Where Humans and Spirits Meet, 7-8 [Unguja, i.e. Zanzibar]

p. 111 exemplary punishment by a spirit

When a women who "is known to have ... spirits from Madagascar" was harassed by her brother’s demanding money from her, her male spirit promised to have the brother "punished". Thereupon, the brother’s "feet were stuck to the ground. He stood in the middle of the road and could not move ... . When he eventually moved, he went ... and started to bang his head on the wall." Thus, he became a "lunatic", and had to be kept "tied to the bed".

pp. 114-115 marriage, or sexual affair, of human with spirit

p. 114

[A certain man] "says that he has two wives : one human wife, whom he met first, and one spirit wife, whom he married in the country of the spirits. The two wives know about each other and have accepted each other. However, ... his spirit wife has denied him another human wife or mistress." {Is having a spirit-spouse the origin of monogamy amongst humans?}

p. 115

[A certain woman] is married in the human world, but also "has a sexual relationship with a spirit. She explained :

My ruhani is like my husband; he is my lover. My husband knows about this, and he accepts it. I had the ruhani before I met my husband. ... every Thursday I sleep in a room of my own. I ... put jasmine flowers in the bed. I wear a white nightdress and perfume myself with the incense udi, and douse myself with ... hal-ud and my ruhani arrives while I am asleep (usingizini). In these situations my male spirit ... has turned his own body into a human body but I cannot see his face."

pp. 115-116 "human beings divorce, while divorce is unknown to spirits."

pp. 116-118, 140, 144 homosexuality, female & male; transvestites, female & male


homosexuality & transvestism


"while human beings may be homosexuals, there is neither homosexuality nor cross-dressing among the spirits."


"msagaji (female homosexual)" : "The term msagaji (pl. wasagaji, lit. grinders) denotes female homosexuals. ... Wasagaji dress and adorn themselves as other women, and participate in activities defined as feminine."


"homosexual men ... wear male clothes ... . ... They spend most of their time in the company of women, and, moreover, they are welcomed in many contexts where other men are excluded."


There "are unmarried women and men in Zanzibar Town ... who dress and behave as the opposite sex and spend their time with friends of the opposite sex."

144, n. 8:8

"In Zanzibar Town there are a few young women who dress and behave as men, and spend most of their time with other young men."

pp. 123-124 origin of, & marriages among, ma-s`e^t.ani ya ki-buki


ma-s`e^t.ani ya ki-buki


"masheitani ya kibuki originate from worms (funza) {This would be another reason for regarding them as Christian, for Christian commentators (such as Wesley and Matthew Henry -- http://bible.cc/psalms/22-6.htm) identify the "worm" in Thillli^m 22:7 as Christ; and with the 3 crucified at Golgotha, cf. the statement in the Bao-pu-zi that in the 57th day (of the cycle of 60), "the three worms ascend to heaven and file a report" (K3W)} in the skeletons of dead people of the Sakalava kingdom of Madagascar who then become transformed into spirits." ["Many of the names of the trumba spirits are also names of famous masheitani ya kibuki." (p. 143, n. 8:1)]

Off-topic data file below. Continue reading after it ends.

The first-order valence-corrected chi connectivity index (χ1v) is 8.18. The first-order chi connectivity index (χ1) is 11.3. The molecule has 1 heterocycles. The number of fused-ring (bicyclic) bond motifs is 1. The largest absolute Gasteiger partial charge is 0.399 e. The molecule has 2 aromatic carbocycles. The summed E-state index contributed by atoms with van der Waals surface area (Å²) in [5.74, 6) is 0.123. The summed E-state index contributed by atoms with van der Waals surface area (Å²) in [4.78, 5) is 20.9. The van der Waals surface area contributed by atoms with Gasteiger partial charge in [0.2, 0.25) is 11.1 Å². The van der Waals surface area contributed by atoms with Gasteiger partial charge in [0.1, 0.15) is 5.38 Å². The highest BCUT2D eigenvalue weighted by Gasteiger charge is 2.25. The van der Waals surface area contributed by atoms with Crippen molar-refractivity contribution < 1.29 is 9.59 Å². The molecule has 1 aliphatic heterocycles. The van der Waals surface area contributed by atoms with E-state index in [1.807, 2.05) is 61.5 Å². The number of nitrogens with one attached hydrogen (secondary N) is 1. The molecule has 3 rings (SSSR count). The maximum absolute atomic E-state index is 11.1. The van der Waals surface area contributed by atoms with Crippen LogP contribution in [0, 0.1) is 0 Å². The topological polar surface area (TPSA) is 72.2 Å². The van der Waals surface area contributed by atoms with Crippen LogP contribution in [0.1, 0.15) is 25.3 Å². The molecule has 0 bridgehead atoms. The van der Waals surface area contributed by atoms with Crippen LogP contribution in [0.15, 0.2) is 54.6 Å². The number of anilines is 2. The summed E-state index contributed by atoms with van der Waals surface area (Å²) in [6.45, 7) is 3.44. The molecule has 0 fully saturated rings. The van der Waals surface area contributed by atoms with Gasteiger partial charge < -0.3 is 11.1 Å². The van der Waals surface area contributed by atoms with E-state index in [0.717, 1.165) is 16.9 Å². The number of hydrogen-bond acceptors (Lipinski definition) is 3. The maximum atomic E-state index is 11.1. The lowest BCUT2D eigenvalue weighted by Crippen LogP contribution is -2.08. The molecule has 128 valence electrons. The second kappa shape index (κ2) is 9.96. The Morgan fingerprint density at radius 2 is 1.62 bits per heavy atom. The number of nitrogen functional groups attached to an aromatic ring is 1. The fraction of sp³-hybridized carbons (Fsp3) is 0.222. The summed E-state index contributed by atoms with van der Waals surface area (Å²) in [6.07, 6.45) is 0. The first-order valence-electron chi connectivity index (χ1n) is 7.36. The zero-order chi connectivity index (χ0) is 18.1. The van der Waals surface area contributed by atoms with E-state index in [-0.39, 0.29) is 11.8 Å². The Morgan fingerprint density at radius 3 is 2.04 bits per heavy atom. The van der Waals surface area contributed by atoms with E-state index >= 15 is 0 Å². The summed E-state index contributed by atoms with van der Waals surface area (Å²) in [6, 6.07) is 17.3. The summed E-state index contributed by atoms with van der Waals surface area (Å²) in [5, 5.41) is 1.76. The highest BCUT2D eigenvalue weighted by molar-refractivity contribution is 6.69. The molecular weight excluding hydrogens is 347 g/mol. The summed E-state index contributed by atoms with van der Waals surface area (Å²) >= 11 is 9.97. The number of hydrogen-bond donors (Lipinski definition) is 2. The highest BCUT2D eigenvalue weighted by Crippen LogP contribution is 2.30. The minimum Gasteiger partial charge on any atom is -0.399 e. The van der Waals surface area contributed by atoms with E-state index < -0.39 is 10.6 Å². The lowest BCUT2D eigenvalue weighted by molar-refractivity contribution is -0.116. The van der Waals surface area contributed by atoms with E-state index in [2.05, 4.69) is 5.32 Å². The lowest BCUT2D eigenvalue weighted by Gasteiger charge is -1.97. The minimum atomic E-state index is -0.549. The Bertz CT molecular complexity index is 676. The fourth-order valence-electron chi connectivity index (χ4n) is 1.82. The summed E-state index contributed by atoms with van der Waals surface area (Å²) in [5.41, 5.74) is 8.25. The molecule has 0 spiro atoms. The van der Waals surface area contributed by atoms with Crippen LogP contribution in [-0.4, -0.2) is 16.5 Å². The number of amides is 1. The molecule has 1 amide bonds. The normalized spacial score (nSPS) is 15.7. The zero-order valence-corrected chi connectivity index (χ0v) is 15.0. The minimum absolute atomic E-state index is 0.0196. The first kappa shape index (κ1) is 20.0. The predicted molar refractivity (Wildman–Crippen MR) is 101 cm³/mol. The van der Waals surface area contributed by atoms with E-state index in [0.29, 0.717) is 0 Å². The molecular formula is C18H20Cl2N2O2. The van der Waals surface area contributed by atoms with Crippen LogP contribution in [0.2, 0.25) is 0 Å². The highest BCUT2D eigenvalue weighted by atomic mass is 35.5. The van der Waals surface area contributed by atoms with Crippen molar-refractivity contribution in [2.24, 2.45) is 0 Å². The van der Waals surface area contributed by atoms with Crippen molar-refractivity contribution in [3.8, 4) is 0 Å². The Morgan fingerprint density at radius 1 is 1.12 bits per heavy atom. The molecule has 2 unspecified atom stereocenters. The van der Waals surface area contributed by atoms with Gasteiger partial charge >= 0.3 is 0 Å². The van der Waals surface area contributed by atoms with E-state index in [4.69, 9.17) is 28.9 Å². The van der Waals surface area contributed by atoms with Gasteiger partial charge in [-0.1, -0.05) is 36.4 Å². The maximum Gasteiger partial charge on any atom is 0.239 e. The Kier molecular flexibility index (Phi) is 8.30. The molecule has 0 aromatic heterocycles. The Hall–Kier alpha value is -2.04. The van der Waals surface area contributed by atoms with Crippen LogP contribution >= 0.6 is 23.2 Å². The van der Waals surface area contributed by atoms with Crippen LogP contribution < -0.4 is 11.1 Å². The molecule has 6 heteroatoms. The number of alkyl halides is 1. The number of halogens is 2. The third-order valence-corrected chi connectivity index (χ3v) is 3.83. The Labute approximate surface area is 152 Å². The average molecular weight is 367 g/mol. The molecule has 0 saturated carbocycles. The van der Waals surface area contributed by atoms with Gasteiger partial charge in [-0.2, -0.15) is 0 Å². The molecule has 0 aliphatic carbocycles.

"in the lives of spirits, as in the lives of human beings, there are some who are less successful in marriage. There are male masheitani ya kibuki whose wives are not present in Zanzibar Town, such as the wife of the spirit Ndamadils, or others who have failed in marriage, such as Ndamaro who is a lunatic. There are also female spirits among masheitani ya kibuki who are not married; they are mostly known as commoners or slaves ... . Kalmane, for instance, is a young, unmarried, female slave whose duty it is to announce rituals as well as to inform the community about illness." {with Kalmane cf. Hestia}

K3W = http://www.onmarkproductions.com/html/monkey-koushin-p3.html#koushin This is the ‘Metal Monkey’ day : cf. [Hellenic] metallic anthropoid TALoS = [Cymry] TALieSin.

pp. 124-126 a particular noma ya ki-buki

p. 124

"On the ground straw mats were arranged ..., and two big wooden chairs were placed in the centre; one for the king and one for the queen of the masheitani ya kibuki. At one end of the room – the end {qiblah} said to point toward the spirits’ place of origin, that is Madagascar – there

p. 125

was a table decorated with the herbs these spirits used to prepare their special healing water. ... I had taken off my shoes, my glasses and my black wristwatch. this was necessary because masheitani ya kibuki do not tolerate the colour black, nor shoes nor glasses – these spirits particularly dislike glasses. ...

p. 126

When the procession was over, all present ... sat down on the floor. The ritual leader said a prayer to masheitani ya kibuki ... in the language of kibuki ... . While the ritual leader was saying the prayer, all present ... repeated ‘Kwesto’, a term that ... has the same meaning amin ... (amen, so be it). The ritual leader, ... said to know the kibuki language ..., ... is known as an authoritarian woman ... . ...

Those of us who made up the audience sat in a half-circle opposite he table where all the various remedies were placed. Mwele [p. 161 : "mwele (pl. wele) – person to be healed during a ritual"], the one preparing for her spirits, sat on her stool in the middle of the circle, her head and face veiled with a white shawl. ... Diagonally across her chest she was wearing two necklaces of stones in different colours (mrindo) that are also used by both male and female ritual leaders in order to provide them with strength when confronted by spirits of various makabila. Her two spirits, one after the other, rose to her head from time to time ..., while sitting on the stool, swinging the mwele’s arms and stamping her feet. When the male spirit arrived, the shawl was worn in a way special to male spirits of this kabila : wrapped around the lumbar region, up under the arms and then draped over the shoulders. When the female spirit arrived, the shawl was worn to cover the hair and lower part of the face.